How ‘Brooklyn Nine-Nine’ Became This Year’s Hottest New Sitcom
When Andy Samberg won the Golden Globe for Best Actor in a TV Comedy earlier this month for his work on the freshman Fox police comedy Brooklyn Nine-Nine, two words went through a lot of viewers’ minds. As it turns out, the same two words went through Samberg’s head, too.
“I was like, ‘Oh fuck,’” he says.
Samberg won for Detective Jake Peralta on the show, a mischievous crime-solving wunderkind who alternately charms and tortures his Brooklyn police precinct co-workers with his equal parts smug and sweet personality. It was undeniably one of the Golden Globes’ biggest shockers. The win only held that title for a few minutes, however, as Brooklyn Nine-Nine the series was soon announced as Best TV Comedy, too, beating out odds-on favorites like Girls, Modern Family, and The Big Bang Theory.
“Somebody won big on us winning, if they were betting,” Samberg tells me. “That was the longshot of longshots.” Samberg also knows how these things work, and had a hunch that after his upset win that he might have to take the mic again on behalf of his show. “After I won and did some backstage press I came back to the table specifically because I thought, ‘Oh shit, the Foreign Press like our show.’ There maybe a chance now that our show will win and I don’t want to miss that,” he says.
The thing is: the members of the Hollywood Foreign Press aren’t the only people who like the show. As it turns out, a lot of people do—more than you, or maybe even Samberg himself, might think. After cautiously positive reviews for the pilot—best described as polite golf claps—critics began aggressively applauding the show after an early run of progressively stronger, tighter, and, most importantly, funnier episodes. Ratings are up, too, with the recent Jan. 22 episode scoring its highest viewership to date.
But perhaps the people who like the series most are those at Fox. There are few things that networks can do to guarantee that people will actually watch a show it believes in, but each year one network is given that very power by choosing which of its series to run after the Super Bowl. The potential is huge, with over 100 million football-watching eyeballs up for grabs. Grey’s Anatomy, The Office, and Glee catapulted from TV shows that a few people liked to pop-culture phenomena after their post-Super Bowl berths.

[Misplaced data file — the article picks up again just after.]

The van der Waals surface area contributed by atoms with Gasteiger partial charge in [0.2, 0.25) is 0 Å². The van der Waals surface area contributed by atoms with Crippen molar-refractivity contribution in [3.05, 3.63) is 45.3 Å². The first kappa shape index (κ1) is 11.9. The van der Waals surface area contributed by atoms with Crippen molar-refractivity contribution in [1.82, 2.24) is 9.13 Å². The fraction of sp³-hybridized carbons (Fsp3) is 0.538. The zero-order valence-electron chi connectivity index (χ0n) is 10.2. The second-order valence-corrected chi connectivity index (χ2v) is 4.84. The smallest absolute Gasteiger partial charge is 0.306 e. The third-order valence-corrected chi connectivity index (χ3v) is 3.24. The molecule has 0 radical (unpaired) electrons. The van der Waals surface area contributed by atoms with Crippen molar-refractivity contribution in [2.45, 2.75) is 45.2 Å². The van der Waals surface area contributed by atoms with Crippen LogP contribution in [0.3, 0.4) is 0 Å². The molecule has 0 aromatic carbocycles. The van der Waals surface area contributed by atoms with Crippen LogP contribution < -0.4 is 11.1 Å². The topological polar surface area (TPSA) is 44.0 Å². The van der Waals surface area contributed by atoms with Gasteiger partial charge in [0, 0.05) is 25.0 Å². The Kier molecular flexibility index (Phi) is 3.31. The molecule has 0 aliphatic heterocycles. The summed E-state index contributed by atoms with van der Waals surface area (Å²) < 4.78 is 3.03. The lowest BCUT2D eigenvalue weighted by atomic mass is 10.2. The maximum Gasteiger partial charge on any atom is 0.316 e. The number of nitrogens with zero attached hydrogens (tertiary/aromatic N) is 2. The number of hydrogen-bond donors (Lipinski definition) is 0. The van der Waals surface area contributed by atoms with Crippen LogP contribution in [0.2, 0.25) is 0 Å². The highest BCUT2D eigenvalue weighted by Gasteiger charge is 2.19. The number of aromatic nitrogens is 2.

This year, Fox is giving two comedies its vote of confidence, hoping they’ll do the same. First, an episode of Zooey Deschanel’s New Girl will air. Then, it’s Andy Samberg and company’s turn, as Brooklyn Nine-Nine will broadcast right after it. Higher ratings. Awards. The Super Bowl Hail Mary. Brooklyn Nine-Nine might be TV’s next hit sitcom.
In a television era where new shows now debut year-round on an ever-increasing number of networks and, more recently, streaming services and outlets for web shows, it’s a near-impossible task to land on a new idea. If not new, at least one that hasn’t been done to death. The latter (more realistic) mission is what inspired Brooklyn Nine-Nine creators Michael Schur, who previously co-created Parks and Recreation with Amy Poehler and was a writer for The Office, and Daniel Goor, a veteran of the Parks and Rec writer’s room, to invent Brooklyn’s 99th precinct. There’s been a handful of police comedies over the years—Barney Miller, The Job—but there hasn’t been a good, successful network one in a long time.
Their pitch: a younger detective—extremely talented, but a little goofy—is unsettled when the work playground he’s created is infiltrated by a new, takes-no-bull captain. That was their idea for the show when, a few weeks later, the duo read in the newspaper that Samberg was leaving Saturday Night Live, where he had been a cast member for seven seasons. “We were like, ‘Oooh, wait a second…’” Schur says. “We went to Fox and said, ‘Hey, if Andy Samberg were available…’ and they were immediately like, ‘Yep, yep, yep. Go.’ We didn’t finish the question before they said yes.”
For his part, Samberg was already a fan of what Schur was able to do for Amy Poehler with Parks and Recreation. “I thought a little about, ‘Do I want to do TV, period?’” Samberg says. “But the answer was obvious. ‘If it’s with these guys, then yes.’”
It was done. Schur and Goor had their little police comedy, an idea that—as remarkable as it is for something so simple-sounding—seemed fresh, and they landed the ideal star to front it. But not everything was so easy.
“A needle we have to always try to thread is that, when you have a cop show, you need the cops to be good at their jobs,” Goor says. “But it’s still a comedy that needs to be funny. Frequently with sitcoms you bring the comedy out of the characters by making them fail at their jobs. When that isn’t an option, it becomes a challenge to write scripts and stories.”
Some things worked immediately. The indomitable Andre Braugher, an actor worshipped for his unshakable work on dramas like Homicide: Life on the Streets, was cast against type as Jake Peralta’s foil, the robotically wry Captain Holt, whose range of emotions land on a spectrum from dour to slightly less dour. The fact that he’s gay is handled with as much blunt ambivalence as everything else that comes out of his mouth. The rest of the ensemble was strong, too, particularly the blissfully odd Chelsea Peretti as the office administrator and Joe Lo Truglio as over-earnest weirdo Detective Boyle.